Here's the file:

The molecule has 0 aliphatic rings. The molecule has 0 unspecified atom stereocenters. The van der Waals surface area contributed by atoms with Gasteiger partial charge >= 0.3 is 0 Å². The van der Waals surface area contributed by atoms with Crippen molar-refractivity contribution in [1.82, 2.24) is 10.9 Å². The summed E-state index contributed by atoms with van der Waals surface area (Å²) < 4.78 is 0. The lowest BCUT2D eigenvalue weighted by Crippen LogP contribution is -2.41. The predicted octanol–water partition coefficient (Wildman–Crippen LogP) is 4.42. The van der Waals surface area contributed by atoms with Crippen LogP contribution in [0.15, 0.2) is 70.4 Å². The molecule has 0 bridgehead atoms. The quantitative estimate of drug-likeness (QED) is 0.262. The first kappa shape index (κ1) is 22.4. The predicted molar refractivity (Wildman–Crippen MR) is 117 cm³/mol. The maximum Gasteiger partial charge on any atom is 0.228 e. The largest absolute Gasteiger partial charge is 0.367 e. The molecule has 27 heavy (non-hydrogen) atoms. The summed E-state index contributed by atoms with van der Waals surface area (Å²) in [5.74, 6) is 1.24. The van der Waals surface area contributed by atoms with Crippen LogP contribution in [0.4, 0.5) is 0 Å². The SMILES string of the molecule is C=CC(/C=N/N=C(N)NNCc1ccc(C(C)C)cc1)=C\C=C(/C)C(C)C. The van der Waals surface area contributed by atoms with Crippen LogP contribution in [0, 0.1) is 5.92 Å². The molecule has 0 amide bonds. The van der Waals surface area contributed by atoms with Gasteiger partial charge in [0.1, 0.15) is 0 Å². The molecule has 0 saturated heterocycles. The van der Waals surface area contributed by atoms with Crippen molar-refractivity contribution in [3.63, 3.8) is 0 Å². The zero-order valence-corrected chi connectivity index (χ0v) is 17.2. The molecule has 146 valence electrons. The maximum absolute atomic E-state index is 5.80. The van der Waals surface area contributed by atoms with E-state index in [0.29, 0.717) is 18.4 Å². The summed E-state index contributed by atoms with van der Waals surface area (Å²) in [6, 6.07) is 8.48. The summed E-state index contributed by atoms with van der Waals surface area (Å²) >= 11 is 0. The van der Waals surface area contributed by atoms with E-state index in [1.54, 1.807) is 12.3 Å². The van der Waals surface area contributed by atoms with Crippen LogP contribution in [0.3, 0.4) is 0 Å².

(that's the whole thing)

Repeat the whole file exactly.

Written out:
The molecule has 0 aliphatic rings. The molecule has 0 unspecified atom stereocenters. The van der Waals surface area contributed by atoms with Gasteiger partial charge >= 0.3 is 0 Å². The van der Waals surface area contributed by atoms with Crippen molar-refractivity contribution in [1.82, 2.24) is 10.9 Å². The summed E-state index contributed by atoms with van der Waals surface area (Å²) < 4.78 is 0. The lowest BCUT2D eigenvalue weighted by Crippen LogP contribution is -2.41. The predicted octanol–water partition coefficient (Wildman–Crippen LogP) is 4.42. The van der Waals surface area contributed by atoms with Crippen LogP contribution in [0.15, 0.2) is 70.4 Å². The molecule has 0 bridgehead atoms. The quantitative estimate of drug-likeness (QED) is 0.262. The first kappa shape index (κ1) is 22.4. The predicted molar refractivity (Wildman–Crippen MR) is 117 cm³/mol. The maximum Gasteiger partial charge on any atom is 0.228 e. The largest absolute Gasteiger partial charge is 0.367 e. The molecule has 27 heavy (non-hydrogen) atoms. The summed E-state index contributed by atoms with van der Waals surface area (Å²) in [5.74, 6) is 1.24. The van der Waals surface area contributed by atoms with Crippen LogP contribution in [0.4, 0.5) is 0 Å². The SMILES string of the molecule is C=CC(/C=N/N=C(N)NNCc1ccc(C(C)C)cc1)=C\C=C(/C)C(C)C. The van der Waals surface area contributed by atoms with Crippen LogP contribution in [0, 0.1) is 5.92 Å². The molecule has 0 amide bonds. The van der Waals surface area contributed by atoms with Gasteiger partial charge in [0.1, 0.15) is 0 Å². The molecule has 0 saturated heterocycles. The van der Waals surface area contributed by atoms with Crippen molar-refractivity contribution in [3.63, 3.8) is 0 Å². The zero-order valence-corrected chi connectivity index (χ0v) is 17.2. The molecule has 146 valence electrons. The maximum absolute atomic E-state index is 5.80. The van der Waals surface area contributed by atoms with E-state index in [0.29, 0.717) is 18.4 Å². The summed E-state index contributed by atoms with van der Waals surface area (Å²) in [6, 6.07) is 8.48. The summed E-state index contributed by atoms with van der Waals surface area (Å²) >= 11 is 0. The van der Waals surface area contributed by atoms with E-state index in [1.54, 1.807) is 12.3 Å². The van der Waals surface area contributed by atoms with Crippen LogP contribution in [0.3, 0.4) is 0 Å².